Of Pigeons, Pies, and Flakey Flossy’s Pastry

 

Clay Pigeon Practice

Arriving in the countryside the day before the pheasant shoot, I was invited to try my hand at shooting clay pigeons; terracotta discs which are released from machines to mimic the speed and trajectory of birds in flight.

It started well. The barrels on a modern shotgun are “over and under”, and there’s a single trigger which you pull twice to fire. I found it difficult to see if I’d hit the clay, only to be told I needn’t have fired a second shot; my first round clipped the clay, but the second smashed it.

 

Over-and-Under. Two hits

 

My experience of instinctive archery may have helped me to relax at first, but then I tensed up and began to overthink.

The posture in the photo is a bit of a clue; leaning back nervously from this loud, dangerous and unfamiliar piece of kit.

They tell you to resist the temptation to turn towards your mates to celebrate a hit. Break the gun open as soon as you’ve fired, making it clear it’s not loaded. The spent cartridges pop out, and you quickly learn how to avoid them hitting you in the face. (They’re hot!)

I also tried firing a restored 19th century English gentleman’s fowling piece, with side-by-side barrels, two hammers and two triggers. Despite its slender appearance, it was like shooting a musket: a loud thud, a flash, a puff of smoke and the sulphurous reek of black powder.

(I missed. With both barrels).

 

 

 

Vintage side-by-side. Two misses

 

 

As for shooting pheasants? Yes, I had a go the following day.

Reader, I missed (again).

 

 

No birds were harmed by this “gun”

 

 

A substantial Game Pie

My hosts for the weekend met and married in London, but Tim returned to live near the farm where he grew up, and fairly quickly “went native” (he’s the one who organises the shoot). His wife Kate was more ambivalent about country life, but came round to it eventually. She’s a wonderful cook, but also ambivalent about the annual challenge of dealing with a glut of game birds.

On the night of arrival (Friday) we met at a local pub and, suitably refreshed, went back to the house for “a simple supper”: potted pigeon, a game pie, a game terrine, salads, cheeses, pickles, chutneys….

There were five of us.

I wish I’d taken a picture of the pie, it was the perfect centrepiece – hand raised like a pork pie, and so packed with meat that Kate had to serve the sloe jelly separately, there was no room to pour it inside the crust. She said it was easy enough to make; she had just cooked all the game she had accumulated in the freezer, and combined it with pork shoulder.

The hot water crust is a pretty traditional recipe (Mary Berry or Delia Smith). Kate marinated her game in red wine, juniper and thyme overnight, seasoned her pork with more thyme, nutmeg, salt and pepper, and let that infuse overnight too. The jelly was made with game stock, redcurrant jelly and sloe gin.

 

Dealing with pheasants

After Saturday’s shoot, I was given a brace of birds to take home and deal with. Tim and Kate have so many in the course of the season that they advised skinning them,  rather than embark on the long and messy business of plucking, then to take off the breasts, and use the rest of the carcasses to make stock.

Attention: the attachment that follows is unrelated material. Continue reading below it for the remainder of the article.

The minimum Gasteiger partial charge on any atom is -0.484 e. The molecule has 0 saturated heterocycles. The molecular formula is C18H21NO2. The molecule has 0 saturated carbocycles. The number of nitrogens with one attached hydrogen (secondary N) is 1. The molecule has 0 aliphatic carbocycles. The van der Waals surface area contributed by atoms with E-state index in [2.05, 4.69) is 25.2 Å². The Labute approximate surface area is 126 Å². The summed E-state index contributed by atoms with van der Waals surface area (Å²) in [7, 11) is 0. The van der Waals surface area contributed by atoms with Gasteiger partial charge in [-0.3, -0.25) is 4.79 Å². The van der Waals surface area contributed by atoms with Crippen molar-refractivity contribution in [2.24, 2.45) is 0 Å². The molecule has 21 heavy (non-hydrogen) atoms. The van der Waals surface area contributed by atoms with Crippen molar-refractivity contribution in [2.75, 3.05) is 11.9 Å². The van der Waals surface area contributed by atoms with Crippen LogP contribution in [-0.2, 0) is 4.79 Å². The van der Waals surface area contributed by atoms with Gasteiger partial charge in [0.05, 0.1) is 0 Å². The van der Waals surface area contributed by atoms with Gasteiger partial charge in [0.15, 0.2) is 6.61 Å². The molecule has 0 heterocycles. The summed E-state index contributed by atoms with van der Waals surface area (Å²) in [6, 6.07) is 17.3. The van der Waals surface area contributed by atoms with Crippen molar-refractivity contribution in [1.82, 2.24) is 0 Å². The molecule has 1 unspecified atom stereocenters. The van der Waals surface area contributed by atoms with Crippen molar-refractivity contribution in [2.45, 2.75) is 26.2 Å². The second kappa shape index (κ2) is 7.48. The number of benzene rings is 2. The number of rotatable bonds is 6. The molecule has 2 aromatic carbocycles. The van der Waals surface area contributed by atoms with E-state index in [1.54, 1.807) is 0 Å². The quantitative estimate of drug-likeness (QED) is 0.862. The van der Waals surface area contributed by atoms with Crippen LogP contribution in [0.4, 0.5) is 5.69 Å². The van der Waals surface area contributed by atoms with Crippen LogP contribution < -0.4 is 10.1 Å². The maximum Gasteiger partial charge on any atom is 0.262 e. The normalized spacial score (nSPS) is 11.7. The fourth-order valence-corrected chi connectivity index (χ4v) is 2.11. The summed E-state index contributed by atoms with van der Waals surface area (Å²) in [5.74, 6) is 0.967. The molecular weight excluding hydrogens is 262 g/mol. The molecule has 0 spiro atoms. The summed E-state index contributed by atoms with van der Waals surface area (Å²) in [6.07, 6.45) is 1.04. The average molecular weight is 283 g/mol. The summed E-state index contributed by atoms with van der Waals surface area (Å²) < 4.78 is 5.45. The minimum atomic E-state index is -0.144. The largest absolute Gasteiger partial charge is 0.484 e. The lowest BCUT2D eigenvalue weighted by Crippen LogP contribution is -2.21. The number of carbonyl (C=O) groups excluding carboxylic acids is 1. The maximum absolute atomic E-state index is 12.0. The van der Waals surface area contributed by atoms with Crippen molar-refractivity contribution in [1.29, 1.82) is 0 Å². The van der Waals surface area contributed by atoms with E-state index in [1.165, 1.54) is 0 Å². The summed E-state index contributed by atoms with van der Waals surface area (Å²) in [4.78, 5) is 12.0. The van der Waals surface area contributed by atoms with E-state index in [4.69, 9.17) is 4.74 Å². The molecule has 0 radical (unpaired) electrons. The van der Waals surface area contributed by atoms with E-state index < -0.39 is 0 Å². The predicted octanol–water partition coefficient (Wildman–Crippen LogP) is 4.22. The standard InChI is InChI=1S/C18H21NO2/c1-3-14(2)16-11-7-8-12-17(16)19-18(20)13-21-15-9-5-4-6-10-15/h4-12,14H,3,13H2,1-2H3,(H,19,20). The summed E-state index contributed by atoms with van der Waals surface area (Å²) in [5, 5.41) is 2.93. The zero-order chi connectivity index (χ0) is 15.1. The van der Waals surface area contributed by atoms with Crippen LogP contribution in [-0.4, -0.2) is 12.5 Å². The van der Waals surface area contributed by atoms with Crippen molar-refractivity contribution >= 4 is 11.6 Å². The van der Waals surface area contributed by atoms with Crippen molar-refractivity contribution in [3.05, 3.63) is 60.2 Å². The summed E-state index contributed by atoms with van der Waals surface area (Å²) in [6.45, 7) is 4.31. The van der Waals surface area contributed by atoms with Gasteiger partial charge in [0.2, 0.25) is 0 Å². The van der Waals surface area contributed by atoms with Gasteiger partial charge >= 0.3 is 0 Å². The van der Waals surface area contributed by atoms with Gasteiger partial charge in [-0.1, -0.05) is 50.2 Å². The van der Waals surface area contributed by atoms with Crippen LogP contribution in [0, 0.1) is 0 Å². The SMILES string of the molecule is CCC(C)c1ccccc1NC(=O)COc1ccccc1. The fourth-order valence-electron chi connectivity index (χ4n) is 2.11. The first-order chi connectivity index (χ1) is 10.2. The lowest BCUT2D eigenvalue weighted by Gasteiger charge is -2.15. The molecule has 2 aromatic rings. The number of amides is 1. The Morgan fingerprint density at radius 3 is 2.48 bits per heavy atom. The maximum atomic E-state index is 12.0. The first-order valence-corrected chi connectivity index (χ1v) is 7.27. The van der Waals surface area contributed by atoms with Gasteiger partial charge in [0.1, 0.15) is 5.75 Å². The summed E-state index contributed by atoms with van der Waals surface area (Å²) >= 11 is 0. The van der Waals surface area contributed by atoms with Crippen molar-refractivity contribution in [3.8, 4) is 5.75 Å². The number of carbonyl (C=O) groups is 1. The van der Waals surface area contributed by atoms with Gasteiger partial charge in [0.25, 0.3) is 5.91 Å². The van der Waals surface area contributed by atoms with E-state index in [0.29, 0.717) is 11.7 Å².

I hung them in a cool place for three days, then this video from the Shooting Times proved useful: https://www.youtube.com/watch?v=lbwSGPtLUxw

 

There are many recipes for cooking pheasant. I wrote this one down decades ago (two or three?) and can’t remember where I found it. Looking at it now, the cooking time and use of flour seem excessive, but my sister and my mother-in-law both swear by it as a dinner party stand-by, so I give it to you as written:

 

Pheasant Casserole (for 6) 

3 pheasants.

1½ oz butter, 1½ tbsps oil, 2 sliced onions.

3 oz flour. 1½ pints stock.

The juice and finely grated rind of two oranges.

2 heaped tbsps redcurrant jelly.

¼ pint of Port.

1 bay leaf, a sprig of parsley, salt and pepper.

Fry the pheasants in butter and oil until golden, and transfer to a casserole. Add the onions to the frying pan, and cook until soft. Stir in the flour and cook for 5 minutes. Gradually add the stock and bring to the boil, stirring all the time. Allow to thicken. Add the remaining ingredients, and pour the sauce over the pheasants. Cover and cook in the oven for 3 hours at 325° / Gas Mk 3.

 

 

Footnote – ‘Countryman’s Cooking’

First published in 1965, Countryman’s Cooking is a minor culinary classic. Written by the appropriately named W. M. W. Fowler, it provided practical advice for men, in a time before the expression “Political Correctness” had been coined, let alone “Gone Mad”.

 

Countryman’s Cooking

 

 

Fowler served as a Lancaster bomber pilot in WW2, and was shot down and captured by the Germans in 1941. His time as a Prisoner of War heightened his interest in food but “gave little scope for practice, except the stewing of the Kommandant’s cat with a black market onion!”

After the war he resumed life as a countryman in his native Cumbria, and set about learning to prepare and cook his food with masculine cunning.

His advice on preparing game is still invaluable, but for a pie, he says “the only snag to it is that you must have some pastry; and here, I fear, I cannot help you.” His solution was to bribe his “Glamorous Pastry-Maker, Flakey Flossy,” by plying her with gin.

 

“But don’t kiss her till she has carried out her duties; otherwise you will find the situation gets completely out of hand and you end up, hours later, with no gin, and no lid on your pie!”

 

 

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